For over 30 years the Peregrine Fund restored and recovered the peregrine. Not only did they achieve this with no help from the ESA (other than a little money mostly obtained through their friends in Congress), but the U.S. Fish & Wildlife Service and many environmentalists opposed the Peregrine Fund at nearly every stage of its heroic efforts at private conservation. Efforts to get permits to move captive birds to breeding facilities or to capture a few wild birds to bring genetic diversity into the captive breeding stock were wrapped in interminable red-tape delays. Interior even set up a sting, the infamous “falcon scam,” Operation Falcon, in a vain and shameful attempt to discredit falconers and the Peregrine Fund.

Having achieved their goal, with peregrine populations near or at or above historic levels in various states, the Peregrine Fund announced they had accomplished the task of restoring the peregrine two years ago and were ending captive breeding and release programs. They then began planning a gala North American Peregrine Falcon Victory Celebration at their world HQ in Boise on August 20-21, 1999.

As the date approached, no one knew what Babbitt would do. The peregrine was already recovered, but FWS officials and environmentalists worship the ESA for its national land-use control powers and many wanted to keep the peregrine on the endangered or threatened list, regardless of the facts, so they could retain the authority to regulate private landowners and industry.

At the last second, Babbitt announced that he was crashing the party. Two days before the event Interior’s press release still said only that Babbitt would announce his decision to delist or not. However, in a last second recognition of an obvious reality, Babbitt came racing after the departing victory train, grabbed hold of the caboose and pulled himself aboard, huffing and puffing. And then tried to pull off one of the great pieces of flim-flammery in American history by attempting to pass himself and the ESA off as the engineer of the peregrine’s recovery and the victory train.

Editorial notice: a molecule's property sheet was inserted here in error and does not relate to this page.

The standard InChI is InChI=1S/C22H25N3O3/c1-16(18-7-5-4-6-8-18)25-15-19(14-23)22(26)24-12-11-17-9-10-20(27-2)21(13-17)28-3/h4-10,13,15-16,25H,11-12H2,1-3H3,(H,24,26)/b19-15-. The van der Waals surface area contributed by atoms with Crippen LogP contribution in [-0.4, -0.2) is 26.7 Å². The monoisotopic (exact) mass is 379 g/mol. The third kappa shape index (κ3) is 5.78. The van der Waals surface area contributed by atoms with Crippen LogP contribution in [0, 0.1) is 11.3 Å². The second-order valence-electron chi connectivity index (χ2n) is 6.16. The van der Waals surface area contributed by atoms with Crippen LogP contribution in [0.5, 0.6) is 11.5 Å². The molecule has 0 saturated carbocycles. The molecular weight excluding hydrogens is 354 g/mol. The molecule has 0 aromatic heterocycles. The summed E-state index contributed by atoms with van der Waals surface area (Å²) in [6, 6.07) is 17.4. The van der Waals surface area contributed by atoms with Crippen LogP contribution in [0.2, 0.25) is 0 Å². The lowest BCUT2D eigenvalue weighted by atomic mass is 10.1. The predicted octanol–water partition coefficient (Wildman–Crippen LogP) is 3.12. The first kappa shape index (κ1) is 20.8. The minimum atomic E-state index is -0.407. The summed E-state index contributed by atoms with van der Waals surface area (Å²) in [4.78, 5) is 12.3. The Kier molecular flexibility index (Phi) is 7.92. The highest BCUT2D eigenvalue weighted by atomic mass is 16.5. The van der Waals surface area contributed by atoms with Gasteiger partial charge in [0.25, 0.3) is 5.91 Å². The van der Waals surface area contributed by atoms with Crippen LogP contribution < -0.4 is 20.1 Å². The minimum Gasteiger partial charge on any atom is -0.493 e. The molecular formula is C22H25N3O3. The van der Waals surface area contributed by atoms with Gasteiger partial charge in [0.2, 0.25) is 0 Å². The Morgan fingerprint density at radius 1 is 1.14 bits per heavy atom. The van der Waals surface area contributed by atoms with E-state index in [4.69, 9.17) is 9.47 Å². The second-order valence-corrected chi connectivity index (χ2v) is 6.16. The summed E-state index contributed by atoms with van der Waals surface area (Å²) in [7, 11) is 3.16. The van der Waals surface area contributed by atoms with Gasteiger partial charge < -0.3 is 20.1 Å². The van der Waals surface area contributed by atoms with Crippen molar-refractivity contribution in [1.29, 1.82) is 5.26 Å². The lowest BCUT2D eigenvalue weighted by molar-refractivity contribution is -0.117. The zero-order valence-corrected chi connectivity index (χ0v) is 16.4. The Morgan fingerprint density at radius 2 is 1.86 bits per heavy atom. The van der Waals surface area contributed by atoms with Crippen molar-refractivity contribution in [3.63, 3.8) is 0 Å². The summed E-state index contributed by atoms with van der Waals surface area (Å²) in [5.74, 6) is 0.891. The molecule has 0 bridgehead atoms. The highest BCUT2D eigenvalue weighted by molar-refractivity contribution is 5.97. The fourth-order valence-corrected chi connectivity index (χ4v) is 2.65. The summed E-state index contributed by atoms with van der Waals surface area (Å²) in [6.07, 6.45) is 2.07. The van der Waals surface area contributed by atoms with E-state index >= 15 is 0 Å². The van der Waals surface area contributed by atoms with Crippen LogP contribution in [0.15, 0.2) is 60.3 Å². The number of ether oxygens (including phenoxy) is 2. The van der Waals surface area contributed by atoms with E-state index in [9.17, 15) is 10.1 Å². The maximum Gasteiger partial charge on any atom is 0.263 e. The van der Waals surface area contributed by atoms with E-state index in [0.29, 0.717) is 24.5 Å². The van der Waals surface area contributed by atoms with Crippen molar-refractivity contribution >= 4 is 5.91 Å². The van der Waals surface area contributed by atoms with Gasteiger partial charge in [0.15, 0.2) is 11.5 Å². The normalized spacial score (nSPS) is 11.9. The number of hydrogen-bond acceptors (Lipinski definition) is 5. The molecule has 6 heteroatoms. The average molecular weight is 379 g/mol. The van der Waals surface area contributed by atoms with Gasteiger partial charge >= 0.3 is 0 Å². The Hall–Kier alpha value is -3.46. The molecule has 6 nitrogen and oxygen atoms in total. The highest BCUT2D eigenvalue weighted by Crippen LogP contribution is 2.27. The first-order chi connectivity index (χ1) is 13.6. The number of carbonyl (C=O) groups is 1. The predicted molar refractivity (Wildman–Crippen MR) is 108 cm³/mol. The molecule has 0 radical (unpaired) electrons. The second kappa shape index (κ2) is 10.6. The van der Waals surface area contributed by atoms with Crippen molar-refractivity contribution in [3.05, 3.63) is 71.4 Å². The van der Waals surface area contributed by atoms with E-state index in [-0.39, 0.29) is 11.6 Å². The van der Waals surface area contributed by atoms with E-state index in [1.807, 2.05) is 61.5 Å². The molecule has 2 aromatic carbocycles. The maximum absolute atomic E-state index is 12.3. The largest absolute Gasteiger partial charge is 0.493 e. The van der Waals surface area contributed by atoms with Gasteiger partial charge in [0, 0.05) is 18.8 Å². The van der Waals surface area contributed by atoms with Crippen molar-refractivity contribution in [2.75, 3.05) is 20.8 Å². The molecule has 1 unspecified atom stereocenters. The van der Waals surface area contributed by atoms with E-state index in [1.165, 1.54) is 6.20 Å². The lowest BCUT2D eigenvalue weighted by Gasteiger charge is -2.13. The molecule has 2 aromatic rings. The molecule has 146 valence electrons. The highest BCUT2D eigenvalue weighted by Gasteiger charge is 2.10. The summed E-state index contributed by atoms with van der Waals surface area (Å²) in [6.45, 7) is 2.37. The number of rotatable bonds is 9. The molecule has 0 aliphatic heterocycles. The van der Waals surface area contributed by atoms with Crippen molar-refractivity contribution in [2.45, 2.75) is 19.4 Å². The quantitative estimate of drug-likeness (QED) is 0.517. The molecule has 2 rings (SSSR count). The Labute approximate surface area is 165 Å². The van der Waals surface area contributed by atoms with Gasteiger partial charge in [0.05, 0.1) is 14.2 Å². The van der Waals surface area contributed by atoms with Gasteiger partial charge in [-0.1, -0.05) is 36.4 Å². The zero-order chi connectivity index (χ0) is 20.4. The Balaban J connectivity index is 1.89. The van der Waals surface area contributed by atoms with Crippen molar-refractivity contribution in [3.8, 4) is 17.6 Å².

There is simply no credibility whatsoever to Babbitt’s truly outrageous, and indeed, offensive statement, that his decision to recognize the obvious reality of the situation and remove the peregrine falcon from the list of endangered and threatened species marked “one of the most dramatic success stories of the Endangered Species Act” and proves that the Act works. He is attempting to steal credit away from the rightful heroes.

The Endangered Species Act didn’t work. The Peregrine Fund worked. Private conservation worked. That saved the peregrine. Just as private efforts saved the wood duck and bluebirds, as Ducks Unlimited preserved millions of acres of wetlands for wildlife, and on and on. Voluntary association and private action can and do work where government force and compulsion fail. Secretary Babbitt should apologize to the American people and especially to the Peregrine Fund, its founder Dr. Tom Cade, and all the thousands of volunteers who worked tirelessly for over a quarter century to recover the peregrine.

Robert J. Smith is Senior Environmental Scholar at the Competitive Enterprise Institute, a pro-free market, private property public policy group in Washington, D.C. Smith is an avid birder, past president of a county nature club/Audubon chapter and writes regularly on private conservation success stories and the role of private stewardship in protecting environmental amenities. He can be reached at CEI, 1001 Connecticut Ave. NW, Ste. 1250, Washington, D.C. 20036, 202-331-1010 or <>.